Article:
• Macduff: a Scottish nobleman hostile to Macbeth’s kingship from the start. 
  • Malcolm: the son of Duncan, whose restoration to the throne signals Scotland’s return to order following Macbeth’s reign of terror. 
  • Fleance: Banquo’s son, who survives Macbeth’s attempt to murder him.
  • Lennox, Ross, Menteith, Angus and Caithness: Scottish noblemen.
  • The Murderers: a group of ruffians conscripted by Macbeth to murder Banquo, Fleance (whom they fail to kill), and Macduff’s wife and children.
  • A Porter: the drunken doorman of Macbeth’s castle.
  • Lady Macduff: Macduff’s wife.
  • Macduff children: Killed by the murderers.
  • Donalbain: Duncan’s son and Malcolm’s younger brother.
  • Siward: Earl of Northumberland and uncle to Malcolm and Donalbain. Aids Malcolm in defeating Macbeth.
  • Young Siward: Son of Siward. Killed by Macbeth.

The Shakespeare drama takes The Rep stage Sept. 11-27! Book your tickets to Macbeth by calling (501) 378-0405 or visiting

And learn everything else you need to before seeing the drama by checking out our study guide here!

Whipping Man Wednesday: An Introduction

With The Whipping Man about to take the Arkansas Repertory Theatre stage, starting Jan. 23, we are penning a new short series called “Whipping Man Wednesday” every Wednesday throughout its run.

To start our series– with the help of our dramaturg, Robert Neblett– we will take a look back at the history, synopsis and rundown of this widely produced play written by playwright Matthew Lopez.

Matthew Lopez

Matthew Lopez


Lopez says that The Whipping Man began as a 20-minute one-act play called “The Soldier and the Slave” many years ago. Once it developed into a full-length drama, it received its world premiere at Luna Stage in Montclair, NJ, in 2006. Since then, it has had major productions around the country, including an acclaimed West Coast premiere at the Old Globe Theatre in San Diego in 2010 and an Off-Broadway production at Manhattan Theatre Club in 2011 starring André Braugher.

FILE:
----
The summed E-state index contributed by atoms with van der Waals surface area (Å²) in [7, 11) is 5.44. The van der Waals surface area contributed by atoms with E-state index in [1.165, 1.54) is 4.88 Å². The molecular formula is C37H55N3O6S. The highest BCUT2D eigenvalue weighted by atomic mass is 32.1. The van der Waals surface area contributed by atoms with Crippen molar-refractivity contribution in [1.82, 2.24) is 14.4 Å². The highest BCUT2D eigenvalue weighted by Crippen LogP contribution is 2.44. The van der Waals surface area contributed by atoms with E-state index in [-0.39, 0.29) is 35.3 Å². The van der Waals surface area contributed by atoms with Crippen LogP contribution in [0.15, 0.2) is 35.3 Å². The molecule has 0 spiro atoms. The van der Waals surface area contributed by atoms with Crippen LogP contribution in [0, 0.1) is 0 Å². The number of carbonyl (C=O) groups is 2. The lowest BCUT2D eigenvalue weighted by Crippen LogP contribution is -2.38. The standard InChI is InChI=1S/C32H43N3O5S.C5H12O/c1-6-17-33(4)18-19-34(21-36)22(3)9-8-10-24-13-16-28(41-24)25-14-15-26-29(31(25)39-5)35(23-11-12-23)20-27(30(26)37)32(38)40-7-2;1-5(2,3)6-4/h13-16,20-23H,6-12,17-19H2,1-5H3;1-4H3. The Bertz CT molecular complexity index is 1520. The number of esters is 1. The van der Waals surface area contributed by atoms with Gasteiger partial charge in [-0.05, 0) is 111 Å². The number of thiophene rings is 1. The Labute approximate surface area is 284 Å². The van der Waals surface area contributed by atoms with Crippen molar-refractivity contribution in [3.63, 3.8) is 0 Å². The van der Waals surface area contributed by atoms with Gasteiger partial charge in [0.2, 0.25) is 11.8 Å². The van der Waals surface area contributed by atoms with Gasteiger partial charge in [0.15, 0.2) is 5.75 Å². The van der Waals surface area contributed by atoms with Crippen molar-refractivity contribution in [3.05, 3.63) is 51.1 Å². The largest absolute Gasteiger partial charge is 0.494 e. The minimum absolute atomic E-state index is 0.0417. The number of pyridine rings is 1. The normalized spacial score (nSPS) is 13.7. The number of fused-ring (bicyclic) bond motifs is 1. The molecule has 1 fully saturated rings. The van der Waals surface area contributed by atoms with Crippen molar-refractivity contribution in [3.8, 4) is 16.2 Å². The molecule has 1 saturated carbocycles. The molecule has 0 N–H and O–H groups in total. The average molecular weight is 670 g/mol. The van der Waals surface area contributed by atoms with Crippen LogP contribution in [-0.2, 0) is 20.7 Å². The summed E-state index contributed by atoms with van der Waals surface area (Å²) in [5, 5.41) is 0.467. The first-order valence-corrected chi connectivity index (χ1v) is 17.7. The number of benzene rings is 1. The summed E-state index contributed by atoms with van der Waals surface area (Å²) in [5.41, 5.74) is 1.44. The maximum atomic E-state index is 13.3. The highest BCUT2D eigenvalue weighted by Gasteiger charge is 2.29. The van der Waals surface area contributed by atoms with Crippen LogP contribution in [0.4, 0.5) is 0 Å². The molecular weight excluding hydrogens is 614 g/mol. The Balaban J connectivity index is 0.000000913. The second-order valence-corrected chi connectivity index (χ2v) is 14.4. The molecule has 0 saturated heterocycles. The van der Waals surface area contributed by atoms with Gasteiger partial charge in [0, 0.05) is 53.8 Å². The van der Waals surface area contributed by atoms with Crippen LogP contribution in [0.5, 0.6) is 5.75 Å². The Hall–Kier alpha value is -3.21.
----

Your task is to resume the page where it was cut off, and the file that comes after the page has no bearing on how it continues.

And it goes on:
The play won the 2011 John Gassner New Play Award from the NY Outer Critics Circle, as well as several 2011 Lucille Lortel Awards and nominations and a 2011 Obie Award for Braugher’s performance.

Check out this video interview with Lopez about the show on Onstage here.

Michael A. Shepperd as Simon. Photo by John David Pittman.

Michael A. Shepperd as Simon. Photo by John David Pittman.


Caleb DeLeon (played by Ryan Barry*): 20s, the only son of the DeLeon family of Richmond, Virginia

Simon (played by Michael A. Shepperd*): 50s, former slave in the DeLeon home

John (played by Damian Thompson): 20s, former slave in the DeLeon home


On Passover, 1865, the Civil War has just ended and the annual celebration of freedom from bondage is being observed in Jewish homes across the country. One of these homes sits in ruins. As Jewish confederate officer Caleb DeLeon returns from the war, badly wounded, to find his family missing and only two former slaves remaining, Simon and John, the two men are forced to care for him.

As Caleb, Simon and John wait for the family’s return, they wrestle with their shared past as master and slave, digging up long-buried family secrets as well as new ones. With Passover upon them, the three men unite to celebrate the holiday, even as they struggle to comprehend their new relationships at a crossroads of personal and national history and to come to terms with the sordid legacies of slavery and war that threaten each of their future freedoms.

Pulled from Elf study guide, prepared by Robert Neblett.

Get your tickets now for this thought-provoking drama. Purchase yours online or by calling the Box Office at (501) 378-0405.